It should come as no surprise that a full-suspension mountain bike requires more maintenance than other bikes.
An entire article could be written about suspension, and most suspension repairs require a mechanic, but that doesn’t mean you should ignore basic adjustments.
Having your suspension tuned to your weight and riding style will dramatically improve how your bike handles.
You will need a shock pump for this, and you should own one, especially if you own a full-suspension bike.
Start with your owner’s manual for your suspension fork. It gives you a recommended air pressure based on your weight. Use that as a starting point and adjust it to your preference. More air pressure will mean a firmer ride and less air pressure makes it softer.
Do a zip-tie test to see if you have the right amount of “sag” and ensure the fork is using its full travel. Snugly fit a zip tie around the fork leg so the zip tie moves as the fork goes through its travel.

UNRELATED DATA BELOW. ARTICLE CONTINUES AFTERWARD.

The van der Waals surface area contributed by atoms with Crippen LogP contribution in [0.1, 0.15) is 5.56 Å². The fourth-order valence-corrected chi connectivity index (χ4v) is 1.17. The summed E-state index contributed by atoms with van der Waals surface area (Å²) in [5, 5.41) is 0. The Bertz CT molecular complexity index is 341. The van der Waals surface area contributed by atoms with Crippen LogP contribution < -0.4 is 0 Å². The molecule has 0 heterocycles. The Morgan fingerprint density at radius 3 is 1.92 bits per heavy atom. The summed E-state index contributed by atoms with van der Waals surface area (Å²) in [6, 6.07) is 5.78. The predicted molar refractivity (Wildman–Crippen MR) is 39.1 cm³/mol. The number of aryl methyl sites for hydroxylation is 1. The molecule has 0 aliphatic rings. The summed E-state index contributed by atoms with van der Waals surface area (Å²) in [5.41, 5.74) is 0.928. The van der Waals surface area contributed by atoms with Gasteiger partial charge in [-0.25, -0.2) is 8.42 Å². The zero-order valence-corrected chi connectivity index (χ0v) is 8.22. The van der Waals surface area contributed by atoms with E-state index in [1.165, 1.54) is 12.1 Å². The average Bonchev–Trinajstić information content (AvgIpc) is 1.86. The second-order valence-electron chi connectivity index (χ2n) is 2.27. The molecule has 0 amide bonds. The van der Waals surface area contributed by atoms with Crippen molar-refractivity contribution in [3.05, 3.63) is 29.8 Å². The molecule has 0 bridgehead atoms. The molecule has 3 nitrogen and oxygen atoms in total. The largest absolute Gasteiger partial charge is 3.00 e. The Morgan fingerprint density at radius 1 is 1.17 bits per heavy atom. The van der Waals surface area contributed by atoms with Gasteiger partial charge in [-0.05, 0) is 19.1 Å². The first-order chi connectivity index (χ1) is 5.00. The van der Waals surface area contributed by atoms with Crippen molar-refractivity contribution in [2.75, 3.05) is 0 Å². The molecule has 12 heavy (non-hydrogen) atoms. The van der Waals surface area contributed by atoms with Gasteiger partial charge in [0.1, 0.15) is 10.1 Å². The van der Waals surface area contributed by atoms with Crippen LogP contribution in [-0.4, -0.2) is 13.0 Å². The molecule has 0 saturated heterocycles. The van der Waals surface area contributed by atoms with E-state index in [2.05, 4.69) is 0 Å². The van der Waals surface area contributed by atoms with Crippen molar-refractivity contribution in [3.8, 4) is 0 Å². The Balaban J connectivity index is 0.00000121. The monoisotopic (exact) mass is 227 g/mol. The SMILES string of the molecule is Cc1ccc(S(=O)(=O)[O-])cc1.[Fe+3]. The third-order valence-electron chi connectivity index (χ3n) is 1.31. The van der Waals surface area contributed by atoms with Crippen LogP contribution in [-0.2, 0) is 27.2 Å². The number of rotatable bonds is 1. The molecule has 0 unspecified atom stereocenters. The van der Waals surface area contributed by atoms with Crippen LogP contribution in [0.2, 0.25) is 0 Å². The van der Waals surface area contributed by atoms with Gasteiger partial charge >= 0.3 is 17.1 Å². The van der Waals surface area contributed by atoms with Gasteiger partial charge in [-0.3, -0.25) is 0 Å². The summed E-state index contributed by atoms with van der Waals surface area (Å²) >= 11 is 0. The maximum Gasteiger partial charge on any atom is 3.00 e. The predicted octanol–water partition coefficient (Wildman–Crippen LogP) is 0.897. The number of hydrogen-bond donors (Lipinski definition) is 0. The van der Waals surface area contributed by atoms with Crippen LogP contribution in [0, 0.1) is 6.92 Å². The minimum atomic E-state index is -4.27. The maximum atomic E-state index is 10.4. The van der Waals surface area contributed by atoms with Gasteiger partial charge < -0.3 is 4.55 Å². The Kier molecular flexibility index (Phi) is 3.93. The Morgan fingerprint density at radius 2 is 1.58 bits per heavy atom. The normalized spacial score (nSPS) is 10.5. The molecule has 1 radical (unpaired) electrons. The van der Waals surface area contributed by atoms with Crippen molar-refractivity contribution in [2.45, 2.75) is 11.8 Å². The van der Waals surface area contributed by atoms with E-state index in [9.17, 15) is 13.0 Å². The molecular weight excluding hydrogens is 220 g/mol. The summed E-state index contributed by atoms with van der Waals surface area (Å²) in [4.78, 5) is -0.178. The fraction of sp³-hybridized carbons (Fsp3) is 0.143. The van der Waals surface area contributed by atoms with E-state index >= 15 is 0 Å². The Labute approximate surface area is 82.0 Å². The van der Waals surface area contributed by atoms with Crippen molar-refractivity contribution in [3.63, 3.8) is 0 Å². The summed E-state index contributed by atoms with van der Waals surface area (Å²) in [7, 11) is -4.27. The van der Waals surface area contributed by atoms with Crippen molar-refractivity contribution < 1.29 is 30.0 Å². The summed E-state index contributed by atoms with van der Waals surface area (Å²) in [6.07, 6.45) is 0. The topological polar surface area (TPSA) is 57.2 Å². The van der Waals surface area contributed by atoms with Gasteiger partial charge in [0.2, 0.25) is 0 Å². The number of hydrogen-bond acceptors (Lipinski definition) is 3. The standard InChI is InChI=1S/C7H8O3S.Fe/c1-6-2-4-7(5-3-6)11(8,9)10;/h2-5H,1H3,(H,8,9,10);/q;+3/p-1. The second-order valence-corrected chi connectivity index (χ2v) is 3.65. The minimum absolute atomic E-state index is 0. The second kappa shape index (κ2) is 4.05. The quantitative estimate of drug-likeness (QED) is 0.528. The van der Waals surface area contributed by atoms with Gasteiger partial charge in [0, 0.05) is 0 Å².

Gently get on your bike and put your full body weight on it. You may need someone to help you keep the bike steady, or touch a wall with your hand to keep you steady.
Where your fork settles when your body weight is on the bike is the amount of sag.
The proper sag is typically 20 percent or 30 percent of the fork’s travel, depending on your preference and the amount of travel your fork has.
Short travel forks (80 mm to 100 mm) are probably better in the 20-percent range, and longer travel forks about 30 percent.